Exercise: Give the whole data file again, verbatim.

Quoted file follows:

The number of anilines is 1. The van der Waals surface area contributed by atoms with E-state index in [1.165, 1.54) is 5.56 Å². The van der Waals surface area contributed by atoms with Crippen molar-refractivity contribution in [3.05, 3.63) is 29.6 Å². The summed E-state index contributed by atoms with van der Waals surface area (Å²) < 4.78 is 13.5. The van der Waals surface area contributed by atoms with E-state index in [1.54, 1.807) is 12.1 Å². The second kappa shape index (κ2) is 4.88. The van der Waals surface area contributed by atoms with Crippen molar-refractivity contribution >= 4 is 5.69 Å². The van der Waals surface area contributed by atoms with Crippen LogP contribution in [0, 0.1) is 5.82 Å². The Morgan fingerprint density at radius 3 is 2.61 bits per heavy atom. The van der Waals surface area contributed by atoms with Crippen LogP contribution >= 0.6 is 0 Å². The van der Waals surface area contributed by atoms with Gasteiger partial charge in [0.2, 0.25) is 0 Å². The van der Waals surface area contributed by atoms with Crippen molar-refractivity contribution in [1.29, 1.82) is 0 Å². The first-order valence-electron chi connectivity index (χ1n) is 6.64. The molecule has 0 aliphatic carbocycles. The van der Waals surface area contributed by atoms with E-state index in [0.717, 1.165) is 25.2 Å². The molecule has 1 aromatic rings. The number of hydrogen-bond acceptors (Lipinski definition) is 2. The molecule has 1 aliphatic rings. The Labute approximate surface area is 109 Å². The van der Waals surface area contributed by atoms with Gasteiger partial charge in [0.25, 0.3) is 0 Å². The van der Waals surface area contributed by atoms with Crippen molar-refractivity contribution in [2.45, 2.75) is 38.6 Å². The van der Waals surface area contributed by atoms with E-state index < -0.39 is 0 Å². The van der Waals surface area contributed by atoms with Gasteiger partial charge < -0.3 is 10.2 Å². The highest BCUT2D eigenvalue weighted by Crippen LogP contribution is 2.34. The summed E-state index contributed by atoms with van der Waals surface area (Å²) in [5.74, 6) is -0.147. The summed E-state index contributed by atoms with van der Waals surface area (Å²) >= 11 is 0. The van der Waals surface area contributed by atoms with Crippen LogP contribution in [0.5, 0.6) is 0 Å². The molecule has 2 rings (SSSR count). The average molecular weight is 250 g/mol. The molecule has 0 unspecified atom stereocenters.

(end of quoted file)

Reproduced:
The number of anilines is 1. The van der Waals surface area contributed by atoms with E-state index in [1.165, 1.54) is 5.56 Å². The van der Waals surface area contributed by atoms with Crippen molar-refractivity contribution in [3.05, 3.63) is 29.6 Å². The summed E-state index contributed by atoms with van der Waals surface area (Å²) < 4.78 is 13.5. The van der Waals surface area contributed by atoms with E-state index in [1.54, 1.807) is 12.1 Å². The second kappa shape index (κ2) is 4.88. The van der Waals surface area contributed by atoms with Crippen molar-refractivity contribution >= 4 is 5.69 Å². The van der Waals surface area contributed by atoms with Crippen LogP contribution in [0, 0.1) is 5.82 Å². The Morgan fingerprint density at radius 3 is 2.61 bits per heavy atom. The van der Waals surface area contributed by atoms with Crippen LogP contribution >= 0.6 is 0 Å². The van der Waals surface area contributed by atoms with Gasteiger partial charge in [0.2, 0.25) is 0 Å². The van der Waals surface area contributed by atoms with Crippen molar-refractivity contribution in [1.29, 1.82) is 0 Å². The first-order valence-electron chi connectivity index (χ1n) is 6.64. The molecule has 0 aliphatic carbocycles. The van der Waals surface area contributed by atoms with E-state index in [0.717, 1.165) is 25.2 Å². The molecule has 1 aromatic rings. The number of hydrogen-bond acceptors (Lipinski definition) is 2. The molecule has 1 aliphatic rings. The Labute approximate surface area is 109 Å². The van der Waals surface area contributed by atoms with Gasteiger partial charge in [0.25, 0.3) is 0 Å². The van der Waals surface area contributed by atoms with Crippen molar-refractivity contribution in [2.45, 2.75) is 38.6 Å². The van der Waals surface area contributed by atoms with E-state index < -0.39 is 0 Å². The van der Waals surface area contributed by atoms with Gasteiger partial charge < -0.3 is 10.2 Å². The highest BCUT2D eigenvalue weighted by Crippen LogP contribution is 2.34. The summed E-state index contributed by atoms with van der Waals surface area (Å²) in [5.74, 6) is -0.147. The summed E-state index contributed by atoms with van der Waals surface area (Å²) >= 11 is 0. The van der Waals surface area contributed by atoms with Crippen LogP contribution in [0.5, 0.6) is 0 Å². The molecule has 2 rings (SSSR count). The average molecular weight is 250 g/mol. The molecule has 0 unspecified atom stereocenters.